Getting a chance to cover the Dove Awards is a privledge, but it’s not as glamorous as it seems. Just as any journalist, especially sports reporters, will tell you. As a former sportswriter, I can tell you it’s a long day covering a baseball game. You are at the stadium hours before game time, even before the athletes, and hours after everyone has left the stadium — but that’s for another post. This is about the Dove Awards. I don’t know if they do this for the Grammys, but here’s a look at what happens in the Doves’ pressroom.
We don’t get a seat in the venue — this year at the Fox Theatre in Atlanta — to watch the awards show, journalist are in a backroom, watching the show on a big screen TV. Even at the Grand Ole Opry, we were in a room below the stage area. I actually bought a ticket when I covered my first Dove Awards just so I could pop in and watch a bit of the show to get the feel for the show and the legendary Opry.
Usually tables are set up for journalists, especially ones that are working on deadline, along with power outlets for our many computers, phones, etc. This year, there were so many media passes given out tables were not available, just chairs facing a stage area. Luckily my pals in the press helped me set up my “nest” area along the wall. I used a piano bench as my table; Terry DeBoer used a chair as his table. And fortunately he had an extension cord as other journalists were plugging in to recharge phones and laptops. I had an extra phone charger, and I charged numerous phones through my computer. Here’s a pic of Ryan from Jesus Freak Hideout and how he rolls at the Doves.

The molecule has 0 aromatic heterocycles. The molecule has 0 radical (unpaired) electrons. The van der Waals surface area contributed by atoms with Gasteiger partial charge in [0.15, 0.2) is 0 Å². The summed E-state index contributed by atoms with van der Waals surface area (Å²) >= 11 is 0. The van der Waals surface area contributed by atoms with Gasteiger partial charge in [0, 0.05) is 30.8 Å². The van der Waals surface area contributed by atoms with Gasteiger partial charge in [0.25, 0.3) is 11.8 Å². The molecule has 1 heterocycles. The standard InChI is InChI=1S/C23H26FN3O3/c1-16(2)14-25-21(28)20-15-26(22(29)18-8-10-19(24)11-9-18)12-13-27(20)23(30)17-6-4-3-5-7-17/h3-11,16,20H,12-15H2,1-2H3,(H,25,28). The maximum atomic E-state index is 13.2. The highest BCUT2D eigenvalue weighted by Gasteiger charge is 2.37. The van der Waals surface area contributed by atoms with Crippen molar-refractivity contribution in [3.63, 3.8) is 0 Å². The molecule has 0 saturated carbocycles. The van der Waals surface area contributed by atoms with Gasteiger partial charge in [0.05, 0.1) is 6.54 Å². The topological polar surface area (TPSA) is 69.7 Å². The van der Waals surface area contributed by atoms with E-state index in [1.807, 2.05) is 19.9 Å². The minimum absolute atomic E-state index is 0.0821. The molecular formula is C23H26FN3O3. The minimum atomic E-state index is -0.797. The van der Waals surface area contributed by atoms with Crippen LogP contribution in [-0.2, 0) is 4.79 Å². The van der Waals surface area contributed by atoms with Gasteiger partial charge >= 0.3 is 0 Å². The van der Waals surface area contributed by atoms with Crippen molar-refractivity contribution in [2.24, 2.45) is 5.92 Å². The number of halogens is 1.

So now after setting up shop in our makeshift “press row,” the Dove Awards began with the preshow presentation of awards. While the presentation was shown on the TV, once an artist is brought into the press area, the TV is turned down so we can take pictures of the artists and then ask questions. In the meantime, the show must go on, so awards are presented while we are interviewing and taking snaps. The funny part is after that artist leaves the press area most of the journalists are asking, “Who just won?” “Who performed?” It’s rather humorous trying to keep up and keep you the reader posted on what is happening.
And then there’s the “Are you tweeting?” “What did you tweet?” “I missed that, what happened?” “Do you have a list of winners?” “How did you do that?”
So as you can see I didn’t get to watch the show live while I was working, so I’m DVRing it tonight so I can see the performances. And you also get a glimpse of the camaraderie among reporters that tends to spread across a variety of events we cover.